- A verbal section scored from 200 to 800
- A quantitative section scored from 200 to 800
- An analytical writing section scored from 0 to 6.
Some schools may also require you to take a "subject test" in biology, chemistry, or some other area.

The GRE is similar in style to the ACT or SAT test you took to get into college, but obviously is quite a bit more challenging. Within the US it is offered only by computer (there is no paper version) and you can take it pretty much any time during the year. There are currently many Test Centers in Minnesota and surrounding states, with the ones closest to WSU being in Rochester, Eau Claire, and LaCrosse (although WSU itself has been a test center in previous years). The cost is about $140.00 to take the test, plus you should expect additional costs depending on how many PT programs you have your scores reported to.

Many of the graduate schools claim that the GRE's measure basic skills for which you can't study. Don't listen to them. You should plan to study regularly, five to ten hours per week, for a couple of months before this exam to sharpen your skills. The Graduate Record Examination website of the Educational Testing service provides information about registering for, preparing for, and taking the GRE's.

The Applications

Tell yourself over and over again: All of those pieces of paper you send in labelled "Application to Graduate School" are NOT the main event here. They are only the start of a year-long process, and you will have to do many other things right before you can get that letter of acceptance. Get your brain to put aside all of those statistics and anatomical names for a couple of days and plan out your attack. Be sure you know what to expect during the application process and schedule your time: your advisor can help you with this, but far better will be to talk it over with students one year ahead of you who have just gone through the process. Honestly evaluate your areas of strength and areas of weakness, and find ways to improve the latter. More than one good candidate has been left holding only rejection letters because she didn't plan or wasn't willing to admit she had some weaknesses to work on. Also bear in mind: this can be an expensive process. You will be spending hundreds of dollars over the next year on applications, travel, etc., and you don't need to waste it.

If you haven't done so already by the end of your third year of college, select the schools to which you will apply and be sure you have all the information you can possibly get from each of them. Again, Links to these are provided by the American Physical Therapy Association. Unless your credentials are extremely strong, you should apply to at least five or six schools. These should include all of the PT programs in your state, one or two "safety" schools that are a bit less selective, and one or two "long-shots". Be careful to apply only to schools you are interested in attending - applications, interviews, etc. are expensive.

All right - you are finally ready to go! Each school has its own application procedure, so you will have to read through the information about each program carefully. Some have individual admissions offices for just the PT program, others require you to go through the admissions office of the college or university of which they are part. Be sure you send each school exactly what it requests. If a school wants three letters of recommendation and only receives two, or if they want a particular form filled out and you don't include it, your application will sit on the desk of a secretary somewhere and the admissions committee won't see it until everything is received. Pay attention to the instructions and the details: this is part of what the schools are looking for.

Regardless of the applications deadlines they publish, you should apply early. Most PT schools use "rolling admissions" in which applications are evaluated and decisions made as they come in, so earlier applications are usually given priority by an admissions committee while applications received later are at a distinct disadvantage. Give yourself plenty of time to arrange for transcripts and letters of recommendation to be sent.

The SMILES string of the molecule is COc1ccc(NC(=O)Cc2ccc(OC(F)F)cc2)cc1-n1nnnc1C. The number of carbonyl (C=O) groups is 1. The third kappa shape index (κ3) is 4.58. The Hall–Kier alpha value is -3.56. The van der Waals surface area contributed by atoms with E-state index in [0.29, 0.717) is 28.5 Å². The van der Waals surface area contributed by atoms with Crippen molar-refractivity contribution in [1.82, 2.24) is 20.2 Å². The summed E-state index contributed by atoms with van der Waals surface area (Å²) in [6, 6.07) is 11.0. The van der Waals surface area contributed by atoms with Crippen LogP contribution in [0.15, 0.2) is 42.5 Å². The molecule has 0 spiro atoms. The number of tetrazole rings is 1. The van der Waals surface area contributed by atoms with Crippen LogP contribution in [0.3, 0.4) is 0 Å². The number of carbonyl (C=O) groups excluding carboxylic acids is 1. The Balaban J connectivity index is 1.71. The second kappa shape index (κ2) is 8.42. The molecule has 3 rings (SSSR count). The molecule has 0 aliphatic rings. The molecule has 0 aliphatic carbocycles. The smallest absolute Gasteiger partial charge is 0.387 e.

Be sure your application presents you at your best. If a school requests a writing sample, as many do, don't send them some paper that you wrote at the last minute for a freshman-level class. Don't request a letter of recommendation from a professor who just had you in one or two classes - select people who know you well enough to write strong, positive letters. When they ask you to describe your volunteer experiences, don't just list them - discuss what you learned and how good you were. You application, in essence, is your chance to sell yourself to the admissions committees. It must show why they should select you instead of that overachiever who always ruined the curve in your classes.

Letters of recommendation can require some special care, and you must start thinking about these years before you will actually be asking people to write them. As noted above, a letter from a professor who only knows you from one or two large classes would be a poor choice since the only thing she could say would be "this person was in my class and got an A". Similarly, a letter from a therapist who knows your parents but doesn't really know you would be a definite negative on your application. Remember: members of admissions committees read hundreds of letters every year, and they are really good at "reading between the lines" to find out if the recommendation is really a strong one. Early in your undergraduate years, you need to identify those professors from whom you might be requesting letters and make sure they know you well and have strong opinions of you by arranging to do a research project with one, serving on a committee with another, volunteering to assist in the lab of another, etc. If you volunteer or work in a PT clinic, identify those therapists and assistants who might write letters and do everything you can to impress them with your skills and dedication. If you volunteer in a nursing home, get to know a couple of the nurses or other professionals really well and be sure they see how well you do your job and take on additional responsibilities. The time to ask if someone would be willing to write a recommendation is while she still knows you well; don't wait until your senior year to ask someone with whom you worked two years earlier. Be sure to keep track of the status of your letters. Many professors and supervisors, particularly ones with busy teaching and research schedules who can write the best letters, put the requests aside and inadvertently forget about them. Don't be afraid to stop by a few days before the deadline and ask if the letter has been sent, but you don't want to pester your writers either. Once you have confirmed that the letter has been sent, a thank you note is in order - you never know when you will need another one. A cookie always makes a nice bribe .....